A week ago, a co-worker of mine hands me an issue of Mountain Bike and asks me if I am interested in a few things in the issue. It turns out it was the July '09 issue and their were a few pages bent over at the corners to help me find the articles he was wanting me to see.....and comment on. Oh! I know that wasn't really the point that was made, but the inference was there. I get it. So, here goes............
First off, this issue is emblazoned in the lower left corner of the cover with this gem: Why 29ers Are All Wrong! (Or Right). Okay, I don't usually go out looking for this sort of thing, so please understand, I don't really mind what the established media says about big wheels, but this title already says to me- "We're straddling the fence on this issue." Interesting. I guess it is an admission that a certain portion of the readership might get offended. That's always good for some feedback and increasing the numbers of units sold. Can't blame them for doing their job, ya know.
Next, I go to the first tabbed article my co-worker was curious about. Good ol' Wes Williams of Willits! Well, if you wanted to upset the apple cart, Wes is your man. He is a smart, experienced, talented guy that has no "mind filter". You know- He just processes stuff in his head in raw form and out it comes. Like it or not. You get about 10 seconds to figure out where Wes is coming from in regards to 29"ers. If you can't figure it out after that, you are either deaf, dead, or too stoned to understand. Let's just say this: If I were a public relations dude for 29"ers in general, Wes would be far from my first choice for the uninitiated to talk to. Don't get me wrong. I like Wes. But he is what he is, and he ain't gonna sugar coat it. So, an interesting salvo to start out your latest issues 29"er coverage with. (By the way, the piece is hilarious, in my opinion. Some real corkers are let off by Wes here.)
So, on to the main article. Under their "Gear" sector in the aptly named "Tecnobabble" area is an article named "The Three Inch Difference- Finally, the truth about 29- inch wheels" Okay, this is promising. "The Truth" about big wheels! This ought ta be good! (Oh! And ironies of ironies, Jeremy Horgan-Kobelski is shown in a full page pic on his 29"er. He just won a National Marathon Championship aboard his Superfly 100, beating a course record and his wife, Heather Irminger also won a Championship the same day aboard a Superfly.)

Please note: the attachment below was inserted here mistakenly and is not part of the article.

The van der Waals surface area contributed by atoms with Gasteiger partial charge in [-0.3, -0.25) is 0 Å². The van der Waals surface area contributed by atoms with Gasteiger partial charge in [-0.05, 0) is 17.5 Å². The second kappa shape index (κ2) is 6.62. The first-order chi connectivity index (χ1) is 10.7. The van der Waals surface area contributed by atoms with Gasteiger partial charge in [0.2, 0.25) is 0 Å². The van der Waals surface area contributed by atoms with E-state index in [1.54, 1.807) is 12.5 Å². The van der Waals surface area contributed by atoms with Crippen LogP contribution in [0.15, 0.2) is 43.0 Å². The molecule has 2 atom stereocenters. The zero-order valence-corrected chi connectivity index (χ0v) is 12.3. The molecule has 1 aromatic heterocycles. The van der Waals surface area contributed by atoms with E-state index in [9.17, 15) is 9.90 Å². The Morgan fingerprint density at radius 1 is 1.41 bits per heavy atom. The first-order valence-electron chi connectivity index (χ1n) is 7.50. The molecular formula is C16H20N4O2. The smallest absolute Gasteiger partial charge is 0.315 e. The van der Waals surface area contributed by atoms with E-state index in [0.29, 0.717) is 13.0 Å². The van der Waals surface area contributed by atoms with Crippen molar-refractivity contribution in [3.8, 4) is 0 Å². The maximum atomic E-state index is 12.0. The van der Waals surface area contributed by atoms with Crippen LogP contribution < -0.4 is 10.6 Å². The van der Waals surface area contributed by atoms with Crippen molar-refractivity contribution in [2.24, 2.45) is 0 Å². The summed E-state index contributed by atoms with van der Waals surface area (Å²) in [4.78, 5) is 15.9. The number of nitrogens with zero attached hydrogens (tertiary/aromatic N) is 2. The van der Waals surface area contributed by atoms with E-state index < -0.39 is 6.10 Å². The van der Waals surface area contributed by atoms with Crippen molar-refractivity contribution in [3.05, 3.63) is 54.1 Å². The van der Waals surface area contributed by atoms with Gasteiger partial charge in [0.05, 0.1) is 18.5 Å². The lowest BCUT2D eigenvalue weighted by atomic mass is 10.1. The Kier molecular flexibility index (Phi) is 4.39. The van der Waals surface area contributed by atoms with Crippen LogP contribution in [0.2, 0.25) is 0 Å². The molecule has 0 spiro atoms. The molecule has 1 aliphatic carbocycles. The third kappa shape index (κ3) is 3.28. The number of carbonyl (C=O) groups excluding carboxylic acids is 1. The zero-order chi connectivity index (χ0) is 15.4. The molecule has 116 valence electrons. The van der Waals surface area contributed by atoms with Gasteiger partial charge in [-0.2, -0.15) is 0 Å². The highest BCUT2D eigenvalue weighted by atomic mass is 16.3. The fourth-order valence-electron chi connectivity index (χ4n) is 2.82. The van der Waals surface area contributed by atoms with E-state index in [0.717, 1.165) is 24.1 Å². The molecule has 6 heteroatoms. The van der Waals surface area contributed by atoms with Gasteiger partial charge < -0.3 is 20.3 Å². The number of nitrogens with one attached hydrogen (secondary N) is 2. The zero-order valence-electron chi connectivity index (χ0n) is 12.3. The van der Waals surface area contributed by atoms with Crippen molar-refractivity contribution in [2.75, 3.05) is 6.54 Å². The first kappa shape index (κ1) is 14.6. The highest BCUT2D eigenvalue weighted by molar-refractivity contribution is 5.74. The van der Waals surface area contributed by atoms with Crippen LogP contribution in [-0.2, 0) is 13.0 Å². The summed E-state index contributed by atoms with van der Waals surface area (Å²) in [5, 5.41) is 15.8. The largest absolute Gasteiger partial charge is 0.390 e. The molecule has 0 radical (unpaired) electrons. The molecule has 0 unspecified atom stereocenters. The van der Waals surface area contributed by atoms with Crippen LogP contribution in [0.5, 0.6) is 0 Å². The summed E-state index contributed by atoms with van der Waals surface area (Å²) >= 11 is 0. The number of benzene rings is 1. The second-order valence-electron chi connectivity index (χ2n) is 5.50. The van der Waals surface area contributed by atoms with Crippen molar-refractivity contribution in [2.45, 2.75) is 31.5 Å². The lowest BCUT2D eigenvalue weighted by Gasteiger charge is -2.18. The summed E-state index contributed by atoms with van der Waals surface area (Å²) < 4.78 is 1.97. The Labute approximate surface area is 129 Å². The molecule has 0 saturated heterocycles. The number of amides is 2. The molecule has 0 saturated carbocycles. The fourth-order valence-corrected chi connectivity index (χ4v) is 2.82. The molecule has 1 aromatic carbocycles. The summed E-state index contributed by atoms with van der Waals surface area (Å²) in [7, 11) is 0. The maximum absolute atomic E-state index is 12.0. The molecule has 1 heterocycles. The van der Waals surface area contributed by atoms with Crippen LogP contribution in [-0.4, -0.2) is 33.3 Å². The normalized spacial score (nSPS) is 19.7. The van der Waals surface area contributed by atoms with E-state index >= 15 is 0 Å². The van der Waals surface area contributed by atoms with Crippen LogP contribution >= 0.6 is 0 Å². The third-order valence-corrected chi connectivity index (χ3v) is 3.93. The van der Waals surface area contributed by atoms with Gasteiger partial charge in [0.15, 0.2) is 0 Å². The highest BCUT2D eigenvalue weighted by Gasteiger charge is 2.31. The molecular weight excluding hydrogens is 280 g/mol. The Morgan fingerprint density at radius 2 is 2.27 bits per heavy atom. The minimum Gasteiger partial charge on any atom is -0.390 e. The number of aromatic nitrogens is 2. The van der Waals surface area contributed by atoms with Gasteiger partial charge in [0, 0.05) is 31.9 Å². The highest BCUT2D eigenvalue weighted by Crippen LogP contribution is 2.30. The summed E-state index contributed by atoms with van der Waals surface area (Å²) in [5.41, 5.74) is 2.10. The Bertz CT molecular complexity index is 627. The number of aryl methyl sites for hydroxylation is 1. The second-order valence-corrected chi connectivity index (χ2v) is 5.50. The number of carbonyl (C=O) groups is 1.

Okay, so anytime a mag lays down the claim that they have "The Truth", you know it is going to be good, right? Well, I couldn't have been more disappointed. The article read as if it had been written circa 2005. Amazing statements showing the lack of current 29"er technology and geometry are made. Scientists are brought in to ferret out "The Truth" and even they couldn't agree on several points.
Oh, and did I mention that the entire piece was a 26"er versus 29"er one? Yeah.........imminent fail.
Before I write Part II and get into the specifics, I am going to lay out my position again, as I have from the beginning, on what the deal with 29"ers and 26"ers is. This hasn't changed in my mind since about March 2003:
29"ers are better at keeping me from having endos, wipe outs, and other crashes when I ride out in the woods. They do smooth out bumps, climb steeps better, and descend in a more stable, controlled manner than my former 26 inch wheeled bikes. This is more fun for me. I suggest you actually ride a 29"er to see for yourself whether you too might benefit from this larger wheel size.
There! That's it in a nutshell. We can have all the science guys babbling all day long, have experts yak the yak, and even racers winning on them, but the real and "true" way to figure it out is to ride one and see. I've always held to this belief. No science guys, magazine writers, or even me, can convince anyone without them actually riding one first. The wheels sell themselves, that is the bottom line.
With that said, I'll return Wednesday with some fodder and comments regarding this article. Stay tuned!
Friday Ride Stoke - Morning Miles
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